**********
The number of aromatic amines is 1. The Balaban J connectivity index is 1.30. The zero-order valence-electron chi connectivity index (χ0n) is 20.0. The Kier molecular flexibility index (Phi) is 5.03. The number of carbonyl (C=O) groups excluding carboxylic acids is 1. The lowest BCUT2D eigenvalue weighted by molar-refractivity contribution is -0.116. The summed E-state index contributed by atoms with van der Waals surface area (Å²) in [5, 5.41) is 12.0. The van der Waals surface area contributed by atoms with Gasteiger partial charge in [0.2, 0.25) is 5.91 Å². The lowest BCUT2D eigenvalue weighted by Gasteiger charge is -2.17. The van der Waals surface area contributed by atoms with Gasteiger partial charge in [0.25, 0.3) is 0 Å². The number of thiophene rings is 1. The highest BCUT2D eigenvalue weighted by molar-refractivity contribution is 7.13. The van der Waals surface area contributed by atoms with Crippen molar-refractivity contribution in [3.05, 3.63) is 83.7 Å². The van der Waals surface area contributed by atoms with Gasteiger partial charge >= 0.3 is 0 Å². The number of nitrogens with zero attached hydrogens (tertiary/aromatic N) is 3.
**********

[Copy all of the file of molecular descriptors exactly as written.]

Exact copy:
The number of aromatic amines is 1. The Balaban J connectivity index is 1.30. The zero-order valence-electron chi connectivity index (χ0n) is 20.0. The Kier molecular flexibility index (Phi) is 5.03. The number of carbonyl (C=O) groups excluding carboxylic acids is 1. The lowest BCUT2D eigenvalue weighted by molar-refractivity contribution is -0.116. The summed E-state index contributed by atoms with van der Waals surface area (Å²) in [5, 5.41) is 12.0. The van der Waals surface area contributed by atoms with Gasteiger partial charge in [0.2, 0.25) is 5.91 Å². The lowest BCUT2D eigenvalue weighted by Gasteiger charge is -2.17. The van der Waals surface area contributed by atoms with Gasteiger partial charge in [0.25, 0.3) is 0 Å². The number of thiophene rings is 1. The highest BCUT2D eigenvalue weighted by molar-refractivity contribution is 7.13. The van der Waals surface area contributed by atoms with Crippen molar-refractivity contribution in [3.05, 3.63) is 83.7 Å². The van der Waals surface area contributed by atoms with Gasteiger partial charge >= 0.3 is 0 Å². The number of nitrogens with zero attached hydrogens (tertiary/aromatic N) is 3.